Lambton County trucking company plans to open what's billed as Ontario's first bio-secure livestock truck and trailer washing station designed to help prevent the spread of disease among farm animals.

Nancy Venhuizen, chief executive officer of Warner Transport in Plympton-Wyoming, said renovations have began at a former lumber storage building in Thedford where they hope to officially open the new washing station in two to three months.

"It's a long time in coming in the industry," Venhuizen said.

Ontario's pork farmers have recently been hit by the spread of the porcine epidemic diarrhea (PED) virus that isn't a risk to human health but is generally fatal for very young pigs.

Since it was first detected in Ontario in late January, PED has been found on more than 50 farms, including three in Lambton. The latest infected hog farm was confirmed Wednesday in Middlesex County.

It's suspected PED initially entered Ontario in pork feed but, because the highly contagious virus spreads through contaminated pig feces, Ontario's Ministry of Agriculture and Food has been stressing the need for strict bio-security measures by farmers, truckers and suppliers.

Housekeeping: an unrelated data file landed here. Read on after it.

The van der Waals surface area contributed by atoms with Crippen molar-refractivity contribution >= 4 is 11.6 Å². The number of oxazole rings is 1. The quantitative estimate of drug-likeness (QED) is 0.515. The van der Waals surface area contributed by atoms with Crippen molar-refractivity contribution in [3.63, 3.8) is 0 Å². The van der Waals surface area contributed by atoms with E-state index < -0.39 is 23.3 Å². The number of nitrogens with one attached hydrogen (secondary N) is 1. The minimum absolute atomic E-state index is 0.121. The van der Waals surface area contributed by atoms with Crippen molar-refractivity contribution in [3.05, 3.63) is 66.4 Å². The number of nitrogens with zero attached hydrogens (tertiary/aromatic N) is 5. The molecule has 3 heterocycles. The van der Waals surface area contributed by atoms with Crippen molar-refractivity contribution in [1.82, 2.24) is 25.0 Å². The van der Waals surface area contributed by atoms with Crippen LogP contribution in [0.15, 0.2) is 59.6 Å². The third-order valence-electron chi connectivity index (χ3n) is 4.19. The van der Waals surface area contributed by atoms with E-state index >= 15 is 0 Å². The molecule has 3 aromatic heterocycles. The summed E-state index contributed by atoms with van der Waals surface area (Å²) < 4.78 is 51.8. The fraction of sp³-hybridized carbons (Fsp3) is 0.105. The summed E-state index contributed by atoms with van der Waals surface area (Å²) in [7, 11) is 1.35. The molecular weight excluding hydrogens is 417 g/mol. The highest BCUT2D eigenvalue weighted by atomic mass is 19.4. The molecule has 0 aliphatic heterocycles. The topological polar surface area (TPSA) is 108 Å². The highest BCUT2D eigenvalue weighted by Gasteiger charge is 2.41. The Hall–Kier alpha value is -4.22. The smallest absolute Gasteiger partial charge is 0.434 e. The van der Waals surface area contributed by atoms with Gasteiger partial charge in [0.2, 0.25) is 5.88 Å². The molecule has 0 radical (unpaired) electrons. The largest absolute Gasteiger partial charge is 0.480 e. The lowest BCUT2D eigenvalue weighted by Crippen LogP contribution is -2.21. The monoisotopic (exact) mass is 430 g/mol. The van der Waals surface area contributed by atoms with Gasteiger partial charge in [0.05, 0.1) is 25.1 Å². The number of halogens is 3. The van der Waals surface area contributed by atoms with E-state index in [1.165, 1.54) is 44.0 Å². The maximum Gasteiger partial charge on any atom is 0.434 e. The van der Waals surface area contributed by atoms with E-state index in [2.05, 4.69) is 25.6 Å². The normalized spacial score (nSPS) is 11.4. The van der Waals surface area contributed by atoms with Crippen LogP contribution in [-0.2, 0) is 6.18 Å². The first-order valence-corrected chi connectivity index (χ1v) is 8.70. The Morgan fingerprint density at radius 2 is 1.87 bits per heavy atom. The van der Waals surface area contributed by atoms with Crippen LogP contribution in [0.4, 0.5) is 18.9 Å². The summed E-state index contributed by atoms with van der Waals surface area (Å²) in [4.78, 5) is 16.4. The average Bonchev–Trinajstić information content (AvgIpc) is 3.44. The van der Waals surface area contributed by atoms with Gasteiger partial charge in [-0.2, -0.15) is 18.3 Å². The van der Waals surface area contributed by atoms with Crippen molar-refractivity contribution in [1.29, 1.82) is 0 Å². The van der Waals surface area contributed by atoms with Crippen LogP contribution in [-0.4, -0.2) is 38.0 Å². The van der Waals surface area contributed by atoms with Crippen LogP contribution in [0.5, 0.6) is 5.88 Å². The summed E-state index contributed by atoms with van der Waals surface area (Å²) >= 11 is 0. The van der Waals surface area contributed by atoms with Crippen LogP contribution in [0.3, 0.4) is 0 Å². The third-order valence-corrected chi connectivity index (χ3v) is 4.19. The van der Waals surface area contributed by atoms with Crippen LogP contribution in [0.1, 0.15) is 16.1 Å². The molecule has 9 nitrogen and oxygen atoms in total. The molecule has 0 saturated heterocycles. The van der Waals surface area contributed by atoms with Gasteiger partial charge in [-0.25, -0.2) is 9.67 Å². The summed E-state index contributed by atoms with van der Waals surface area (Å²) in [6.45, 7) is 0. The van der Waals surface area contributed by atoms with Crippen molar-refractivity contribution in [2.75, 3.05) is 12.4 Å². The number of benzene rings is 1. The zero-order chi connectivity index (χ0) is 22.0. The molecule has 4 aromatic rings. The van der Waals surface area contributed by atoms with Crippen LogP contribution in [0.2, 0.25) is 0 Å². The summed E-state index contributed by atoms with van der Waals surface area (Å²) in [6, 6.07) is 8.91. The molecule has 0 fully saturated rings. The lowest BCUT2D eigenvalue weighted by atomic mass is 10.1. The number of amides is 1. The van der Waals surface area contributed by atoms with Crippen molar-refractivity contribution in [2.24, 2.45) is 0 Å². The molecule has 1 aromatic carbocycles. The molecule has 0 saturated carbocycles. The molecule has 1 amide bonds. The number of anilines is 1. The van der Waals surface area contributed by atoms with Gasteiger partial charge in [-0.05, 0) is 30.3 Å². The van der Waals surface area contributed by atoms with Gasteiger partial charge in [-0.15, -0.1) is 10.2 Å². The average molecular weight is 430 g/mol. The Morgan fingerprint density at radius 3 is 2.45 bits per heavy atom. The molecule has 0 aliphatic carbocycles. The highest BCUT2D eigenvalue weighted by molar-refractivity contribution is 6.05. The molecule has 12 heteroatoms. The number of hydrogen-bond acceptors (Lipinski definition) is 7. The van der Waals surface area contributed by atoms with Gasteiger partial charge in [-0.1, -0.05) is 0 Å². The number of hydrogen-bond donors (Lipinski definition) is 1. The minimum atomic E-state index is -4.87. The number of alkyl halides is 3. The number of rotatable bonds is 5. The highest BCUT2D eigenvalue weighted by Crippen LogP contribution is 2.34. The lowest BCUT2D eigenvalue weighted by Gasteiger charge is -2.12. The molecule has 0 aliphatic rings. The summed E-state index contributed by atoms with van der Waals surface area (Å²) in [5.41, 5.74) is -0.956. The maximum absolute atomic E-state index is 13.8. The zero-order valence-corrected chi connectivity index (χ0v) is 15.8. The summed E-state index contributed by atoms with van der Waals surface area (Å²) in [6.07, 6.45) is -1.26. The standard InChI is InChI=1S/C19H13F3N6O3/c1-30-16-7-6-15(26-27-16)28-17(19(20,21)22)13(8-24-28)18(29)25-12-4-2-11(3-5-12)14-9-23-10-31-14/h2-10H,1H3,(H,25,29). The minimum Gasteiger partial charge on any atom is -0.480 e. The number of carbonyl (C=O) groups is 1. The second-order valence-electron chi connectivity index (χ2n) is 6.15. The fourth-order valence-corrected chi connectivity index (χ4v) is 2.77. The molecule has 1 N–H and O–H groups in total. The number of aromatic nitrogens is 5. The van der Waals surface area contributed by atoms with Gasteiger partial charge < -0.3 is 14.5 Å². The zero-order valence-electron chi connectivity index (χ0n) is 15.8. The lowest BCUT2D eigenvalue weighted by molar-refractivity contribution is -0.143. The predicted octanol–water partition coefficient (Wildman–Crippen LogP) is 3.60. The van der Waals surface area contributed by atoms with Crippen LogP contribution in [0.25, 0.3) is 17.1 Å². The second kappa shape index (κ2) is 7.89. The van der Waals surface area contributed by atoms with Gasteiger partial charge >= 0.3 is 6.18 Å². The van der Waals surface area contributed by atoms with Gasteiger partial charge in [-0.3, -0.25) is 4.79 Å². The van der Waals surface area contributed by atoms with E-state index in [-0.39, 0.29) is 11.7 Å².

Venhuisen said a $135,000 grant from Ontario's Economic Development Program will cover approximately one-third of the cost of setting up the station, expected to clean and dry an average of 10 trucks a day for other transport companies, as well as Warner Transport.

Venhuisen said Warner Transport has been trucking livestock for approximately 18 years and bio-security "has definitely been a gap in the industry."

Similar truck washes are in place in western Canada and Quebec, Venhuisen said.

"We've gone to these facilities to check out what they've done, to see how we can make ours just as good, if not better," she said.

"All our farmers know we're doing this and they're definitely looking forward to it."

The number of new cases of PED in Ontario has slowed recently, according to Bill Wymenga, a Chatham-Kent farmer and a director for the region that includes Lambton on the producer organization Ontario Pork.

He credits increased bio-security efforts by farmers, as well as the arrival of warmer weather. Winter conditions can make it difficult to control the spread of the virus.

"That's good news that we're seeing investments made in truck washing facilities," Wymenga said.

"We're probably short of those facility."

He said government has been helping with funding for the facilities, as well as efforts to improve bio-security on farms.

"Those measures, we're hoping, will help put us in a better situation when the cold weather comes in this fall and winter."


Lambton College researchers investigate new use for cleaning technology2014-04-25